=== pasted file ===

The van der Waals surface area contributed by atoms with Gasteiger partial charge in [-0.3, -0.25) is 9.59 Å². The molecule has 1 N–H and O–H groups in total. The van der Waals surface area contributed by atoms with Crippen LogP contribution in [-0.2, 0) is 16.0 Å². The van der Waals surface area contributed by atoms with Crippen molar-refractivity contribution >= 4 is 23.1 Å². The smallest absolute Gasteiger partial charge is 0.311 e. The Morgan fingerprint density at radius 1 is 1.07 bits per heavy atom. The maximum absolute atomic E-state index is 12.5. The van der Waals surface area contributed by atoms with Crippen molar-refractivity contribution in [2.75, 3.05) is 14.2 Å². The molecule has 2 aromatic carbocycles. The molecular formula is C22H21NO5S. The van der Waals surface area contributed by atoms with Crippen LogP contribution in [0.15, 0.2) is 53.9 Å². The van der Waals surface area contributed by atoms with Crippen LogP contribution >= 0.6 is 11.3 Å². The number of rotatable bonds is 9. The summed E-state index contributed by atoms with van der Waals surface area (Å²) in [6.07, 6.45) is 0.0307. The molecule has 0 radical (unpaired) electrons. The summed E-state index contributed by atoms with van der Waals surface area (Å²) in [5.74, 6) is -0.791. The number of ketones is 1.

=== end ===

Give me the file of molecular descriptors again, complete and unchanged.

The van der Waals surface area contributed by atoms with Gasteiger partial charge in [-0.3, -0.25) is 9.59 Å². The molecule has 1 N–H and O–H groups in total. The van der Waals surface area contributed by atoms with Crippen LogP contribution in [-0.2, 0) is 16.0 Å². The van der Waals surface area contributed by atoms with Crippen molar-refractivity contribution >= 4 is 23.1 Å². The smallest absolute Gasteiger partial charge is 0.311 e. The Morgan fingerprint density at radius 1 is 1.07 bits per heavy atom. The maximum absolute atomic E-state index is 12.5. The van der Waals surface area contributed by atoms with Crippen molar-refractivity contribution in [2.75, 3.05) is 14.2 Å². The molecule has 2 aromatic carbocycles. The molecular formula is C22H21NO5S. The van der Waals surface area contributed by atoms with Crippen LogP contribution in [0.15, 0.2) is 53.9 Å². The van der Waals surface area contributed by atoms with Crippen LogP contribution >= 0.6 is 11.3 Å². The number of rotatable bonds is 9. The summed E-state index contributed by atoms with van der Waals surface area (Å²) in [6.07, 6.45) is 0.0307. The molecule has 0 radical (unpaired) electrons. The summed E-state index contributed by atoms with van der Waals surface area (Å²) in [5.74, 6) is -0.791. The number of ketones is 1.